Park City developer takes step to mobilize support for Treasure buyout
July 14, 2018
A supporter of City Hall's planned acquisition of Treasure in a conservation deal has scheduled an event next week that is envisioned as an initial step in forming an advocacy group to lobby on behalf of the ballot measure needed to raise the funds to finalize the acquisition.
Rory Murphy is a prominent Park City developer and once served on the Park City Planning Commission during the discussions about the Treasure development proposal. The ballot measure, expected to be set at $50.7 million, would fund most of the $64 million cost of Treasure with City Hall providing the remainder.
The event next week is believed to be the first organized, public gathering centered on the possibility of an advocacy group. It has been expected that such a group would form, but it was not clear what figures or organizations would lead the efforts. There is not known organized opposition to the ballot measure.
Murphy said the event is seen as an informational session. Murphy also said, though, he hopes the people at the gathering use the opportunity to discuss the formation of an advocacy group.
"We got one chance to do this. This is a one-time opportunity," Murphy said about the possibility of acquiring Treasure in a conservation deal.
Murphy is among the critics of Treasure who see the development proposal as something that would overwhelm surrounding Old Town. The project, approximately 1 million square feet of development, is proposed on a hillside overlooking Old Town along the route of the Town Lift.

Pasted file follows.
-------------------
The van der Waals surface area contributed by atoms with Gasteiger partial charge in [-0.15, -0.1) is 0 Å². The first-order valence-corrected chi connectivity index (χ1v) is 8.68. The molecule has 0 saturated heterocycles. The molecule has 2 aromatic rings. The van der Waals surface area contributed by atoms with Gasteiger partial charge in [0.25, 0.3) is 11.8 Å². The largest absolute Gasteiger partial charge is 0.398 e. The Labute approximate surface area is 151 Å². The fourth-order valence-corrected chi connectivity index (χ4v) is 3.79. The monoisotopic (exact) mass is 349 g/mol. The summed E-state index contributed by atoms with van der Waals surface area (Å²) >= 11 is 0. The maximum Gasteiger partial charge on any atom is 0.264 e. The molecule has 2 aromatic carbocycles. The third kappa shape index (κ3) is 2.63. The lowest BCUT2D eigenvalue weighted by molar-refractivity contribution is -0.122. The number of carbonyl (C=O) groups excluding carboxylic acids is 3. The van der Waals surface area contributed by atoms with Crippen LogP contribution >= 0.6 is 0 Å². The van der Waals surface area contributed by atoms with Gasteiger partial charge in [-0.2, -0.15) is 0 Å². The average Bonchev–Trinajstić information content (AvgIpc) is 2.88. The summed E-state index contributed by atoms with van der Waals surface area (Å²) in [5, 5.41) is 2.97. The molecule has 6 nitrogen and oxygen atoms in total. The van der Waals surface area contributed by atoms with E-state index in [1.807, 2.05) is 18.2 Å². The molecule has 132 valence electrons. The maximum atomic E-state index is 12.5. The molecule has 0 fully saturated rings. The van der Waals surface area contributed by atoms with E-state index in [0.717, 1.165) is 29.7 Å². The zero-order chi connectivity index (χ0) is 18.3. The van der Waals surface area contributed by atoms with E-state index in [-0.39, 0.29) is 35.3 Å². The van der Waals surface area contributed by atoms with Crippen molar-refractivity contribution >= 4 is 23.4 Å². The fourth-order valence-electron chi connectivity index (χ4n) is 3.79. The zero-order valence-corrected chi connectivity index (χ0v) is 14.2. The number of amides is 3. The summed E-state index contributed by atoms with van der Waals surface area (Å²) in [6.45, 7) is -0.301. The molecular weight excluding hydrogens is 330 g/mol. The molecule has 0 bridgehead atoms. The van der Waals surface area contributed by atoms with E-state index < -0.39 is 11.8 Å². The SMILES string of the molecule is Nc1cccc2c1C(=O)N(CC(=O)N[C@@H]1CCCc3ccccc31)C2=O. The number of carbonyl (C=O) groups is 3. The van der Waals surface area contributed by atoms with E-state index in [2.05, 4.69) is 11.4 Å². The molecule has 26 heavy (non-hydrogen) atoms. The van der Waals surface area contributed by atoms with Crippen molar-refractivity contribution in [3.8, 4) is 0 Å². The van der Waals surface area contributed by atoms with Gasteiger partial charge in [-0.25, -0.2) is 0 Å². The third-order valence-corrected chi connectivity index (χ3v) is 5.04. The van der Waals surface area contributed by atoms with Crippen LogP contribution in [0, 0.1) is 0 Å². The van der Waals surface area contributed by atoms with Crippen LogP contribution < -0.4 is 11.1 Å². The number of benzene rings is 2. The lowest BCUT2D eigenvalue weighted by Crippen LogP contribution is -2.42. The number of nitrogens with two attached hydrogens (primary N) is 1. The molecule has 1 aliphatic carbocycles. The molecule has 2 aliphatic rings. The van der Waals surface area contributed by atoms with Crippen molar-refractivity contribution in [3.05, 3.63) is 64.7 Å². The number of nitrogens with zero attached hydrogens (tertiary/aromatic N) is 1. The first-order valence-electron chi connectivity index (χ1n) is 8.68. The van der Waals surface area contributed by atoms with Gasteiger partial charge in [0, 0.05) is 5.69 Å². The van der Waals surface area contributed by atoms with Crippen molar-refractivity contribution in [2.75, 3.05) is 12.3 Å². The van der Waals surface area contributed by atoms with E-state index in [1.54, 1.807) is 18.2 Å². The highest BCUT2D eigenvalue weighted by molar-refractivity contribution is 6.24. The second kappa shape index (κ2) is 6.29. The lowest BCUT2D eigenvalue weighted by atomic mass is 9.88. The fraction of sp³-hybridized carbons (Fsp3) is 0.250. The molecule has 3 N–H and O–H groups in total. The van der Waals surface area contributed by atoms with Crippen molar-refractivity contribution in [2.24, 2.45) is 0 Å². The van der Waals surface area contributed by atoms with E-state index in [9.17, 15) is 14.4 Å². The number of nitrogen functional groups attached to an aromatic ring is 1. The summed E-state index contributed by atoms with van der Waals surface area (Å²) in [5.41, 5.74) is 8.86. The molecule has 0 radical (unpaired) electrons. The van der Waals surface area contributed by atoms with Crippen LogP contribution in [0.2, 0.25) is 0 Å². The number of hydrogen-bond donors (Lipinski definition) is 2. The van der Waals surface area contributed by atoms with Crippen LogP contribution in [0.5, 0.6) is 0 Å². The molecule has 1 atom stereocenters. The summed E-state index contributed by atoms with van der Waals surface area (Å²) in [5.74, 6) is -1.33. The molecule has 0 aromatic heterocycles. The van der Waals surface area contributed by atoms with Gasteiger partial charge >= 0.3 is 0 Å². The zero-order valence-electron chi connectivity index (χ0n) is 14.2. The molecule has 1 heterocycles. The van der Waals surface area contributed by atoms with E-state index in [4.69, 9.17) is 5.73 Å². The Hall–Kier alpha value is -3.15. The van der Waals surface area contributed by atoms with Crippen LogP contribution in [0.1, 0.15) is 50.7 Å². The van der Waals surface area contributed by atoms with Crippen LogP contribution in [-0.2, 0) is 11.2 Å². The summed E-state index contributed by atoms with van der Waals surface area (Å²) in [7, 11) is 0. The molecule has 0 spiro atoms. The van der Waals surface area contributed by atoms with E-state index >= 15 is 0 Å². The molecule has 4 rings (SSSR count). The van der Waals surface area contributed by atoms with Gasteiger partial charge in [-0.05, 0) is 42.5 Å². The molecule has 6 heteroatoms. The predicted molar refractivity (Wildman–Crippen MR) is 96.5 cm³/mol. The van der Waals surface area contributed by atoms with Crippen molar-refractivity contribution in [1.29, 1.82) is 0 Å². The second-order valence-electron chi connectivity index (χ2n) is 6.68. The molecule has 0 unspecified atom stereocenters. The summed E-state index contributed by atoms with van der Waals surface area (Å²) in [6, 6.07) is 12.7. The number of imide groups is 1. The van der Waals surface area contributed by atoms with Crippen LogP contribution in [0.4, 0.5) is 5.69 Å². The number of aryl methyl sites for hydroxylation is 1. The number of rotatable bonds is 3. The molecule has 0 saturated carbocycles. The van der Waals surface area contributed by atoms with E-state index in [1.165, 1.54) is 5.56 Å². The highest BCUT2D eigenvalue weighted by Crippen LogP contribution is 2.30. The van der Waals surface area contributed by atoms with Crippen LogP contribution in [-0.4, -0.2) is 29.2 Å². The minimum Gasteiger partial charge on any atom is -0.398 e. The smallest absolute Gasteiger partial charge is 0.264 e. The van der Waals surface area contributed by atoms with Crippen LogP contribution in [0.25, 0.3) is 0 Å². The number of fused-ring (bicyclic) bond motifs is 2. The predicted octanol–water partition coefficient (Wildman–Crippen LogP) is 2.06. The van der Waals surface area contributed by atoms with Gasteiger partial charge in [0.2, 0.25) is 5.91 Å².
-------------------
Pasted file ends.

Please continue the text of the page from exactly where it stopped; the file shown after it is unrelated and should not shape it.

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The Treasure partnership, consisting of the Sweeney family and a firm called Park City II, LLC, says the project fits as designed while critics argue points like the overall size of the project, the traffic Treasure is anticipated to generate and the excavation that would be required.
The Treasure side spent more than a decade in on-and-off talks with the Planning Commission before the deal was reached for City Hall to acquire the land. The original Treasure approval, though, dates to the 1980s.
Murphy said the event will "get some of the facts out there that I feel are pertinent." He said he will provide comments alongside unspecified people who have a stake in the outcome of Treasure. Murphy said open space and trails advocates could present information at the event.
"I would like to discuss the process that Treasure has gone though for the past 32 years. The rights that they do have and the impacts the project would create on the city," Murphy said, mentioning traffic and aesthetics as he lists the impacts he anticipates.
He said the event could address the debate about the Treasure square footage, a topic that has been especially challenging for the Planning Commission. The Treasure side sees the 1980s approval as contemplating the approximately 1 million square feet outlined in the proposal while opponents claim the number soars above what was debated during the discussions decades ago.
Murphy, though, acknowledged the 1980s approval remains intact and involves a significant project.
"The city can't magically wave a wand and down zone it," he said, using a term that describes a government process of reducing the prospects of development through a zoning change.
Murphy said opponents of a ballot measure are welcome to attend the event. The gathering is scheduled on Wednesday at 6 p.m. on the roof deck of the 820 Park Ave. development close to the Town Lift. Murphy said the event is expected to last at least an hour.